How do you go beyond structural changes to do the real work of embedding future generations thinking in the way people do their day-to-day jobs? 

That is the absolute critical question, isn’t it? Really it is quite easy to pass a law, and a law generally requires you to do specific, often bureaucratic, things. I’ve tried to be really careful not to get obsessed about the bureaucracy of it all. A lot of what I try and do is show people how we can do things in a better way. For example, we’ve got a public health consultant seconded to Cardiff Council to lead on the development of the transport strategy. When you start applying a public health lens to a transport problem, you get a different set of solutions. If you ask the highways department, what they’ll do is build you a road. What that road will do is cause more air pollution – and people will still be sitting in their cars not travelling in a healthy way.  

You put the public health guy in there, and what you start seeing is: right, we’re going to target public transport investment at our communities where we’ve got the lowest levels of life expectancy. Because if we have the infrastructure to reduce air pollution and get people travelling in a healthier way, that has long-term benefits to the health outcomes for those communities. We’re trying to build a movement.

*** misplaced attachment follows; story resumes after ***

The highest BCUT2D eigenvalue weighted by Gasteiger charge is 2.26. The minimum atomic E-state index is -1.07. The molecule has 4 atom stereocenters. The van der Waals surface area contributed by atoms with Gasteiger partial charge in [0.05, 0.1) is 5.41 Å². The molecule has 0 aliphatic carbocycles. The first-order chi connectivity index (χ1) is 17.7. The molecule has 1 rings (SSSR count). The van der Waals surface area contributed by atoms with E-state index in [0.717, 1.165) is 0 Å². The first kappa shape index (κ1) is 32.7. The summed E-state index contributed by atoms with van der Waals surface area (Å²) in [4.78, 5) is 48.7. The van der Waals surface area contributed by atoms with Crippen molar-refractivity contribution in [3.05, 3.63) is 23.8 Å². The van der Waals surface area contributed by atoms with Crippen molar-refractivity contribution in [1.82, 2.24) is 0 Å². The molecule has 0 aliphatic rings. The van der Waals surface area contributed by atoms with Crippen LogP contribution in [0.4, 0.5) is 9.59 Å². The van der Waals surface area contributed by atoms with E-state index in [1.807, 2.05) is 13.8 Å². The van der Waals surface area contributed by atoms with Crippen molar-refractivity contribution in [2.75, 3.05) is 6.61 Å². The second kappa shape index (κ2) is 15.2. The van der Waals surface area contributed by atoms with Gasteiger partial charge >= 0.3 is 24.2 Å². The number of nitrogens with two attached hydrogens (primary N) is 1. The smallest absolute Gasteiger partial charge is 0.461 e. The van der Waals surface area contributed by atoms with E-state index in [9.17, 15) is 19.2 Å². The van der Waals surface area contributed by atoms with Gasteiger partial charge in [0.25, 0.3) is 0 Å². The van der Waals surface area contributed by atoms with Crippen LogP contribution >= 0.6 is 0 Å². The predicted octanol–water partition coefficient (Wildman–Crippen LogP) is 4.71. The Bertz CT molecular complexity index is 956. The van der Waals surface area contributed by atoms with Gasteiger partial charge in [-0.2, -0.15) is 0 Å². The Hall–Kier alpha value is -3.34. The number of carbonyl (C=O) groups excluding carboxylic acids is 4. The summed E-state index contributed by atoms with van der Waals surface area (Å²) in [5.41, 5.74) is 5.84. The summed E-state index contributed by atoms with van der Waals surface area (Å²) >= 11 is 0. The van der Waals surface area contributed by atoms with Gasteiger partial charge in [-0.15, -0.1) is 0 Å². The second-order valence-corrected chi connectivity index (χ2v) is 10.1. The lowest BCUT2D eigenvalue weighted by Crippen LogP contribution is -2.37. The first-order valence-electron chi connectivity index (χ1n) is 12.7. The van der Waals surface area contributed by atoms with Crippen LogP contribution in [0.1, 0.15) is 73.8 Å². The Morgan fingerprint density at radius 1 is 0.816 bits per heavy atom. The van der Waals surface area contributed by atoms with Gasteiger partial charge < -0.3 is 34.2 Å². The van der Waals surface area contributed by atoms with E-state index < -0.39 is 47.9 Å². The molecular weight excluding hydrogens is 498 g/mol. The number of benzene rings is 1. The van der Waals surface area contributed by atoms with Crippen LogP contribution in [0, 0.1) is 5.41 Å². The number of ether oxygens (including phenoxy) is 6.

You’ve been in the role for six years now. What are some of the biggest successes you’ve seen? 

The first big test case was when the government wanted to use all of Wales’s borrowing capacity to build a 13-mile stretch of motorway to deal with congestion around Newport. I said: Hang on a minute, how have you considered the wellbeing of future generations in this? We’ve got goals to reduce our carbon emissions, we’ve got goals for healthier Wales… how is having everyone sat in their cars on a motorway going to keep anyone healthier and reduce air pollution? How is it going to deal with our goal of a more equal Wales, when 25 per cent of low-income families in that area don’t even own a car?